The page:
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Reuters is reporting that Japan’s two TV electronic giants Sony and Panasonic are staying firmly committed to their TV businesses, despite in both cases having lost serious amounts of cash over the past few years.
The report says that both parties see benefits coming from a wider range of related products, audio systems, for example, games consoles, games and image sensors in Sony’s case and, of course the higher margins that are now flowing from high-end 4K displays.
“TVs are the soul of Sony and we don’t want to be without them,” Ichiro Takagi, head of Sony’s home entertainment and audio business, quoted Reuters.
Other observers say that quitting the TV business would impact Sony, and diminish the value of the Sony brand.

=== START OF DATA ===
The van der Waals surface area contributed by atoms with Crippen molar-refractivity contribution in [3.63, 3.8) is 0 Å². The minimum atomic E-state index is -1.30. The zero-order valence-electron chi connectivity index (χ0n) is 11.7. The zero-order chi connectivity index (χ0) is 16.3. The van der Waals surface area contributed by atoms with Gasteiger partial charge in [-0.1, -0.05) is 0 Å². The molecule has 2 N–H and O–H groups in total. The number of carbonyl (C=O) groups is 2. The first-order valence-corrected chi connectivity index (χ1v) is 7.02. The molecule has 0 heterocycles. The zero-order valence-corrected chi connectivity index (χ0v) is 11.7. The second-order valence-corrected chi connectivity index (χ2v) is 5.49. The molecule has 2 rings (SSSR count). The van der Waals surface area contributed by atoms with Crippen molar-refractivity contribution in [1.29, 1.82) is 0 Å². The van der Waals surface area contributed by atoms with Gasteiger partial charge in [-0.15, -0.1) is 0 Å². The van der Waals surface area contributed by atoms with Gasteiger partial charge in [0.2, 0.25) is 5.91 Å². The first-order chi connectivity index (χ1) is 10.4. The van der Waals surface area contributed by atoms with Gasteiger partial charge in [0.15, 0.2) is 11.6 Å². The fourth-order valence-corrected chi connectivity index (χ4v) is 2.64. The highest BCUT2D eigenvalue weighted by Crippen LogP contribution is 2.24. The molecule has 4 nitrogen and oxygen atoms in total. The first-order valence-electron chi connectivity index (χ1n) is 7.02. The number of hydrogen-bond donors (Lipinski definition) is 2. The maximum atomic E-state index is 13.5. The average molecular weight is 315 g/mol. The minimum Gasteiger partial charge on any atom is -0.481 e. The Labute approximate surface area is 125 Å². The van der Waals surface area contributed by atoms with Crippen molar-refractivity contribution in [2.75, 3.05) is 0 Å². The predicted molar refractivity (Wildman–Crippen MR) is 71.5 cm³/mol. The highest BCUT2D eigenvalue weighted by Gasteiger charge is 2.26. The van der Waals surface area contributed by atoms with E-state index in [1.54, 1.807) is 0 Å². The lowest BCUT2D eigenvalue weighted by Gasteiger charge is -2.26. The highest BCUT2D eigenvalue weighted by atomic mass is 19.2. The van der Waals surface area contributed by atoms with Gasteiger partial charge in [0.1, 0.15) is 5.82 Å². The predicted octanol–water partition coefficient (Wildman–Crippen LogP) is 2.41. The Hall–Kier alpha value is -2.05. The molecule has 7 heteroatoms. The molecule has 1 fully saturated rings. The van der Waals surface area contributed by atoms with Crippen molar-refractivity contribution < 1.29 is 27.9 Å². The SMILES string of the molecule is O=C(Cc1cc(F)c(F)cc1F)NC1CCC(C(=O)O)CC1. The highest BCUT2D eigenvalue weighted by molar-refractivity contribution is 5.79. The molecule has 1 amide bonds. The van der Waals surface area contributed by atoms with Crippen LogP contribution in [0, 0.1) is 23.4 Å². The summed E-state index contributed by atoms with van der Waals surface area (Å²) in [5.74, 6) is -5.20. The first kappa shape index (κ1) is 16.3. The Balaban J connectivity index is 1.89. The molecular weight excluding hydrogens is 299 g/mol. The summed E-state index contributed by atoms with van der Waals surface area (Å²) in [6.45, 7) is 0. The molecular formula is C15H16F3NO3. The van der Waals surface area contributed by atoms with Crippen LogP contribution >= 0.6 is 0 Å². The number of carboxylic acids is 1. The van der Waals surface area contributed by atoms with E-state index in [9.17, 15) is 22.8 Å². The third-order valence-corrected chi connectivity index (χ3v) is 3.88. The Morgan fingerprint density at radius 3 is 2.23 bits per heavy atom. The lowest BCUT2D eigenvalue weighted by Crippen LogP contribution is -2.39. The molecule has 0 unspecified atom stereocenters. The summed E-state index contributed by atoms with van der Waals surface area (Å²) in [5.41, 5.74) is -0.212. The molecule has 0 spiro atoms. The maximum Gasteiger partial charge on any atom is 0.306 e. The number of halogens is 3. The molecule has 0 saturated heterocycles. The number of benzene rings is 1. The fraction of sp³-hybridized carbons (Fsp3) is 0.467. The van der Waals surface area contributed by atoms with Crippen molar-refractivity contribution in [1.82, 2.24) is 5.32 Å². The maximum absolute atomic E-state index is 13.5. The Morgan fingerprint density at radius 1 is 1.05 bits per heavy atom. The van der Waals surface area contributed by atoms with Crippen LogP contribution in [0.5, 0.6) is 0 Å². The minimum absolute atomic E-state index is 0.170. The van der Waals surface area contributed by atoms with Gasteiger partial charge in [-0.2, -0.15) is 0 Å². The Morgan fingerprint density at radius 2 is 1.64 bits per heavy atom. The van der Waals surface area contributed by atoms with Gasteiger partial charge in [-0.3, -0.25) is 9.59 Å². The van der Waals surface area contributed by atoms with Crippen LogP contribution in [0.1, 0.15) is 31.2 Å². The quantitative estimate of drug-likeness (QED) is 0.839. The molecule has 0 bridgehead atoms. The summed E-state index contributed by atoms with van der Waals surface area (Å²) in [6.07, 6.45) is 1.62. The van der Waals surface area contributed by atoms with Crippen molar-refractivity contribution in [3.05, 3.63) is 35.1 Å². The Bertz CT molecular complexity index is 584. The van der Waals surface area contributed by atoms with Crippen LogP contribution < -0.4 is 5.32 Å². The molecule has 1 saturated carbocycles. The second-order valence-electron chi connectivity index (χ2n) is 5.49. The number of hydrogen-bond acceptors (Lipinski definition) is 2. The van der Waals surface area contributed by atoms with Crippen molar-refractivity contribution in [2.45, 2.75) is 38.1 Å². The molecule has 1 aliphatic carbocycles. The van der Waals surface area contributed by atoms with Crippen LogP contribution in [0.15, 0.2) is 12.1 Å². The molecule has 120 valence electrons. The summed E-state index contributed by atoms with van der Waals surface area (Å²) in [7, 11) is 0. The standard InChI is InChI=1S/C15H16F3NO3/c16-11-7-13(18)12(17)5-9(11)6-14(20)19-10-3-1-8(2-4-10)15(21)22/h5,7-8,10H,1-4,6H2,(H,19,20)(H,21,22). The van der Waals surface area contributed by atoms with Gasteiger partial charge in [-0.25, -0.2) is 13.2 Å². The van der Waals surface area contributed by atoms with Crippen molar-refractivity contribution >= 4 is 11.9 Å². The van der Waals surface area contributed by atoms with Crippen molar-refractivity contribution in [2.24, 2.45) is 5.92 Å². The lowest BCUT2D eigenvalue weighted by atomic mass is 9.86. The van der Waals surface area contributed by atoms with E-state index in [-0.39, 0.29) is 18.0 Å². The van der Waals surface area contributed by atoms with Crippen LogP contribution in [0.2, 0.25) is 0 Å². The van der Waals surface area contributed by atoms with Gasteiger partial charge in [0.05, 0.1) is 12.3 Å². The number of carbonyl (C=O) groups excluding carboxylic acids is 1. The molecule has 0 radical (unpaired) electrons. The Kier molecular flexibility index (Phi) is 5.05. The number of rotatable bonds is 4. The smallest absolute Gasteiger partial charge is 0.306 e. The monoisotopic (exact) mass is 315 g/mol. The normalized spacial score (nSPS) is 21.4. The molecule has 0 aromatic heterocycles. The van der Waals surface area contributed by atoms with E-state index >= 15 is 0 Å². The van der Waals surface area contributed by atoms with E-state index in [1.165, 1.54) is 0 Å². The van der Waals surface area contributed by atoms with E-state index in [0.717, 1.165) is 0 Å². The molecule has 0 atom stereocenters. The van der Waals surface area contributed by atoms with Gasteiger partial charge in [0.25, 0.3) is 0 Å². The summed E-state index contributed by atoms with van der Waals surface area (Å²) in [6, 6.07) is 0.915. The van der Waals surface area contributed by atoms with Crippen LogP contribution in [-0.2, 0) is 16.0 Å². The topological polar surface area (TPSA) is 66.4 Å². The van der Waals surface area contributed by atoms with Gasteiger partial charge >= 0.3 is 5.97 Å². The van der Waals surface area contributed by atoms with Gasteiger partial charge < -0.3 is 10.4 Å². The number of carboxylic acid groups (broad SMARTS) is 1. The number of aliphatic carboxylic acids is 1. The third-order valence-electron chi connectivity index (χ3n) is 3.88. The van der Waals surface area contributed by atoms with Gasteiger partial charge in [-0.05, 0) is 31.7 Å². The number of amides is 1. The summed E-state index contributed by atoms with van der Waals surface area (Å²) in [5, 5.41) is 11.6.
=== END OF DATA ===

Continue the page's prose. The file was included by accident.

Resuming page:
But the mighty have indeed fallen over the past two decades. Sony, whose Trinitron brand once dominated the quality end of the TV market (although only a share of some 10 per cent) now has just 7 per cent of an industry where its brand’s reputation was King. Panasonic has just 4 per cent. The pair’s South Korean rivals – indeed, arch-rivals – Samsung and LG together hold about 40 per cent of the TV business.
Takagi says that Sony’s results last year showed a small operating profit, and thus reversed years of losses, and that TV is the soul of Sony.
And certainly in Sony’s case the fight-back is gaining momentum. Reuters quotes sales results at the USA’s ‘Best Buy’ electronics retailer where Sony has quadrupled its sales of high-end TVs (to a 12 per cent market share).
Panasonic has not enjoyed quite such a dramatic turnaround. It suffered 7 years of consecutive losses from its TV division and has shifted its focus to so-called ‘white goods’ but the company says it will stay with TVs if only because the combined elements of TVs, washing machines, fridges and the like appeal to some retailers.